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Matlock Bath: Steps and Woodland Walk on Lovers' Walks
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For a photo of the steps today (in the snow)
More about Lovers' Walks

Lovers' Walks, brief history

Lovers' Walks (Edwardian)


Aviaries & Monkey Houses


Lovely autumnal photograph, taken at least ninety years ago, of the steps that go up the hill from close to what is today the children's play area by the [former] arched tufa shelter*, sometimes described as an alcove, on the eastern side of the River Derwent. The steps are often referred to as Birdcage Walk. There are several similar paths that climb up the steeply wooded slopes. The five hectares of Lovers' Walks are Grade II listed these days[1].

William Bray, writing in 1783, described the steps in his "Sketch of a Tour Into Derbyshire and Yorkshire": [2].

"Returning towards the landing place is an ascent to the top of the rock by about 220 steps, besides several gradual slopes ; this is so well managed by different turnings, that tho' the rock is here almost perpendicular, little difficulty is found in gaining the summit ; and the wood grows so close to the edge of the path, that there is no room for the least apprehension of danger. About half way up is a seat overlooking the river and country. At the top is a fine pasture ground, sloping from the very edge of the rock down to a little valley, where a small bend in the river is seen, tho' from the situation of the ground, ground, it appears to be a different one from that which you left below"[2].

A little over half a century later William Adam tells us how, "after crossing the Boats from the Bath, we proceed north by the Alcove, ascend a series of rude steps amongst trees, in which the crows have built their lofty eyries. ... reaching the second alcove, "embowered amongst the rocks and trees. This is called Bird-cage Walk; from hence upwards is close under the lofty cliffs"[3].

See two images of the alcove:
Grotto in the Walks at Matlock Bath by George Robertson (c. 1748-1788), Derby Museum and Art Gallery collection. The couple seated on the attractive bench were bathed in sunlight. Yet there is vegetation on the roof, indicating the shelter had been there for some time.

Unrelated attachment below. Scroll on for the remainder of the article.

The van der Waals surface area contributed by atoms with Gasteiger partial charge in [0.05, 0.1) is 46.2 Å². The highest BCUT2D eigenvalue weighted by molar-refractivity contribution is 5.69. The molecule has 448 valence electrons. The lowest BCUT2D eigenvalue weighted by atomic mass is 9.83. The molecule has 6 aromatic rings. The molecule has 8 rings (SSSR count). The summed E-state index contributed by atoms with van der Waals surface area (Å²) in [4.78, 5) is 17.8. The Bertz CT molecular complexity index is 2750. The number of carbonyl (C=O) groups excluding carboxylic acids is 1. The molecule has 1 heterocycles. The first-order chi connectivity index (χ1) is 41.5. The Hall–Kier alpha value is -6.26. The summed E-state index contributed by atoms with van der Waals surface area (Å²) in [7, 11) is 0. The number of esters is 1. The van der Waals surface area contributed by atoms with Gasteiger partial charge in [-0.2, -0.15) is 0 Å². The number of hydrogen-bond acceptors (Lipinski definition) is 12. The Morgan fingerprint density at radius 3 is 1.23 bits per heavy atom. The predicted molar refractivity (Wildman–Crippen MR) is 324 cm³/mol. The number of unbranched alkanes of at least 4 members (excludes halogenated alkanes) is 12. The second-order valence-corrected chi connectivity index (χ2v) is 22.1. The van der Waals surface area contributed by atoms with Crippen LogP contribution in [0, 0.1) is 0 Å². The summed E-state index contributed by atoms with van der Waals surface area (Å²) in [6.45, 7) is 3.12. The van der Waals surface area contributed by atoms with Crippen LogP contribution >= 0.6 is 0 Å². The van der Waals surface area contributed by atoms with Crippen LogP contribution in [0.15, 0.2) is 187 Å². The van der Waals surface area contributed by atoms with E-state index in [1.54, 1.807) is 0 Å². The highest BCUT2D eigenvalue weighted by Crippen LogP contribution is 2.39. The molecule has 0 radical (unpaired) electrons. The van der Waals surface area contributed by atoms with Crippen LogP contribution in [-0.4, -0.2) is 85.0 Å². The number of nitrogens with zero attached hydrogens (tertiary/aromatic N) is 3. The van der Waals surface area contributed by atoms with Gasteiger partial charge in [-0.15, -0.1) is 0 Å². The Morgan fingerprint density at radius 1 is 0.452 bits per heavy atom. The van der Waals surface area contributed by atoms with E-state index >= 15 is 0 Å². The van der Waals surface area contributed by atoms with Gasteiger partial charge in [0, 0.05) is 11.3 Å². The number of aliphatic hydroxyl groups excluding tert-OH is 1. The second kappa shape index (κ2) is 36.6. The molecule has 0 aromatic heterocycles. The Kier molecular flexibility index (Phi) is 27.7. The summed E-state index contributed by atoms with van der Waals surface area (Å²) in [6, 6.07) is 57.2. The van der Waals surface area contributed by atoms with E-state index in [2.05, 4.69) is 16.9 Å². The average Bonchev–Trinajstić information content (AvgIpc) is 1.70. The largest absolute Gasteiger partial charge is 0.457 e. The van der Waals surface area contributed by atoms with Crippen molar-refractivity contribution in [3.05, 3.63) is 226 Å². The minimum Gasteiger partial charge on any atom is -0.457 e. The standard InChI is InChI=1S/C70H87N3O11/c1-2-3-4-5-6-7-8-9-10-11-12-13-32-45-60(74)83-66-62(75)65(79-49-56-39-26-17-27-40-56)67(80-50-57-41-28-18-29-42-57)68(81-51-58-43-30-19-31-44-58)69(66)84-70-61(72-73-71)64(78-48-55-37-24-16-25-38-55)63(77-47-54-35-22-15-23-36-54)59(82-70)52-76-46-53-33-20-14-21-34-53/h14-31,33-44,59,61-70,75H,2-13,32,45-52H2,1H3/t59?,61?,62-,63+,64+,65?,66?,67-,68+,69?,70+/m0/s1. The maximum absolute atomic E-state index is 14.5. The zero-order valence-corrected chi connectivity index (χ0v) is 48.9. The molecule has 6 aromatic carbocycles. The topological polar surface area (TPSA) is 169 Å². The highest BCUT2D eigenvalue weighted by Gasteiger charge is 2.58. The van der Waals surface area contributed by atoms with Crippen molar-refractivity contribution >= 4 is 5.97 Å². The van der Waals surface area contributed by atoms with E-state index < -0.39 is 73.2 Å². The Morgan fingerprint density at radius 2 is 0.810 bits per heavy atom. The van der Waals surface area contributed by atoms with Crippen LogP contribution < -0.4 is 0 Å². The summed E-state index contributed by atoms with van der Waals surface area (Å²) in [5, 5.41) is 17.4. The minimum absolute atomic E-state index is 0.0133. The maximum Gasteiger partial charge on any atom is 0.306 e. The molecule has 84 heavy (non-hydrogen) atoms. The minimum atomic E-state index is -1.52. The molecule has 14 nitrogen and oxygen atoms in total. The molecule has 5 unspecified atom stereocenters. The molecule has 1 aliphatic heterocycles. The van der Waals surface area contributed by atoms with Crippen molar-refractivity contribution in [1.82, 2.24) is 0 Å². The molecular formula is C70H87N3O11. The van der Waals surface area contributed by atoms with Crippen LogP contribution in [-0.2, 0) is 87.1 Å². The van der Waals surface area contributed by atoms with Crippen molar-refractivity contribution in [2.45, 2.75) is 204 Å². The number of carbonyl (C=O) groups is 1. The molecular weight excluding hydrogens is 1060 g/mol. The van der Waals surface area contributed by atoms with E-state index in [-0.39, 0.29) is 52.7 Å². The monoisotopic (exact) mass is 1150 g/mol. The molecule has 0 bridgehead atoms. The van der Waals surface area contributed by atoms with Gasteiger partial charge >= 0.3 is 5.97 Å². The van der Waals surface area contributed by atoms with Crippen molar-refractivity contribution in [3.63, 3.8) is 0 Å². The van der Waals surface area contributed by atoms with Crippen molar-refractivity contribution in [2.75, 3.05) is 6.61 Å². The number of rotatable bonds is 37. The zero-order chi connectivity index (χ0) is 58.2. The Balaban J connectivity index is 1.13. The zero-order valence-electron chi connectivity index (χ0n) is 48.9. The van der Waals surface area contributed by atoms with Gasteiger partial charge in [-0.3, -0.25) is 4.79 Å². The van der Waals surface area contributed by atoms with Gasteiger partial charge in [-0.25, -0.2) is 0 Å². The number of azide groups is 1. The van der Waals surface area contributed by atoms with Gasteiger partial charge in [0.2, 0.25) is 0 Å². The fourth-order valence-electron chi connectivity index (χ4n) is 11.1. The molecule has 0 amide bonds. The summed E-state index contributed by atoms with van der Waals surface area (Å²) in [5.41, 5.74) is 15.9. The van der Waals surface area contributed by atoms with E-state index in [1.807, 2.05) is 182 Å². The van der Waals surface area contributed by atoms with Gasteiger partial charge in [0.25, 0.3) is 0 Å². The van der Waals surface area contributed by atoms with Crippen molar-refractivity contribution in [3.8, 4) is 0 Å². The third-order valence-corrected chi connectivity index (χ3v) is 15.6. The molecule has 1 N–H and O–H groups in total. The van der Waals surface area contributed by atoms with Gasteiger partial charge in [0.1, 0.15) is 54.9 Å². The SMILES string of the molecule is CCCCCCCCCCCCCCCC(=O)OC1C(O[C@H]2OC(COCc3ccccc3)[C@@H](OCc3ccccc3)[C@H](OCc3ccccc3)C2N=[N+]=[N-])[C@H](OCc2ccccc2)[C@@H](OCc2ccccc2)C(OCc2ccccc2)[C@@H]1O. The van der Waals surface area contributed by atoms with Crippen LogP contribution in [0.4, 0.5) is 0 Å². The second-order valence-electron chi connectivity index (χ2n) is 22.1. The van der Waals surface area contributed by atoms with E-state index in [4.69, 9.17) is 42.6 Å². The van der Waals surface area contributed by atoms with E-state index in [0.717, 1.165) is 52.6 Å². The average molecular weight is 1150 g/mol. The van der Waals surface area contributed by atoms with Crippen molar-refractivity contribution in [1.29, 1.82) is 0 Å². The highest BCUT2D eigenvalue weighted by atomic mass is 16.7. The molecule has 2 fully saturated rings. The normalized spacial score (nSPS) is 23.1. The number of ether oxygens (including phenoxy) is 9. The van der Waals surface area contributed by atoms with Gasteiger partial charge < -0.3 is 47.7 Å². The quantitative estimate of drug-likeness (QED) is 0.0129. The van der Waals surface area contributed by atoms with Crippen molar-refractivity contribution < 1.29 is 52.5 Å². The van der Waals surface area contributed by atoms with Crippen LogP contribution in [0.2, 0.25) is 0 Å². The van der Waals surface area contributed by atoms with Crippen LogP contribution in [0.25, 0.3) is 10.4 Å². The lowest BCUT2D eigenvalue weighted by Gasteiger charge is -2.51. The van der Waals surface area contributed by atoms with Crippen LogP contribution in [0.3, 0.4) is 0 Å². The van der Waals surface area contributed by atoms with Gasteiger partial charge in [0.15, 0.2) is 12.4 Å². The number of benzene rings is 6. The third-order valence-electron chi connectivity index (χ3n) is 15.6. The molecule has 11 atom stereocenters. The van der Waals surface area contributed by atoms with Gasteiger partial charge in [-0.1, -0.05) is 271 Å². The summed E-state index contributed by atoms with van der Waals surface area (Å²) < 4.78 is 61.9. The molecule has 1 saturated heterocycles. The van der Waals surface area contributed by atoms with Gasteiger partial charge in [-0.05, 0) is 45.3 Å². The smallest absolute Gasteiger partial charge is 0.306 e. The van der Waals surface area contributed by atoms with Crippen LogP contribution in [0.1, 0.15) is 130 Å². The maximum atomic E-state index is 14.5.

North View of Matlock Bath by Joseph Farington (1747 - 1821), which is on the Department for Culture, Media and Sport website. It shows a very wooded Lovers' Walks, but in a gap next to the river bank we can just make out the old tufa arched alcove described by Adam. It is undated, but his other prints of Matlock and Matlock Bath are ca. 1817.

Children who grew up in Matlock Bath post war often wondered, if it was for lovers, why was the alcove seemingly facing the wrong way? We could not understand the lack of privacy as those walking from Jubilee Bridge could see straight in. We did not, of course, fully realise that the bridge was a relatively new structure, and how for almost two centuries people had crossed the river by boats that were available for hire downstream. The eighteenth and early nineteenth century lovers who sat here would have enjoyed the view of the river that flowed towards them as well as the spectacular scenery beyond it.

*Disappointingly, a few years ago (circa 2018/19), a tree fell over the Grade II* listed historic arched structure, and it was badly damaged. It was then deemed to be in a dangerous state so the Council decided to demolish it, removing all the stone. There is now no sign that the shelter ever existed. This is particularly sad as it had been on the Lovers' Walks for 300+ years. Despite assurances that the stone is said to be in safe keeping there is currently (2024) no indication about when or if it will be rebuilt. Some sources are hinting that it will never be rebuilt. Unfortunately, it had not been treated well in the past. There was concrete on the roof and either the council or a utility company installed a metal cabinet inside it that bisected the fairly utilitarian low wooden bench seating (not the original). Nevertheless, it was one of Matlock Bath's oldest structures. It is hoped by many that it has not disappeared for ever.

"Matlock Bath : Lovers' Walk". Celesque Series, Photochrom Co Ltd, London and Tunbridge Wells, No. 49111. All British Production. Not posted.
In the collection of, provided by and © Ann Andrews.
Researched, written by and © Ann Andrews.
Intended for personal use only.


[1] English Heritage maintain a Register of Parks and Gardens of Special Historic Interest in England (Matlock Bath Conservation Area Appraisal, July 2006). Lovers' Walks were listed on 3rd August 1984.

[2a] Bray, William (1783) "Sketch of a Tour Into Derbyshire and Yorkshire" (Second Edition) London, Printed for B. White at Horace's Head, in Fleet-Street. The first edition was published in 1778.

[3] Adam, W. (July 1838) "The Gem of the Peak; or Matlock Bath and Its Vicinity. ..." London; Longman & Co., Paternoster Row ; ... Mawe, Royal Museum, Matlock ; .... This was the first edition of his guide.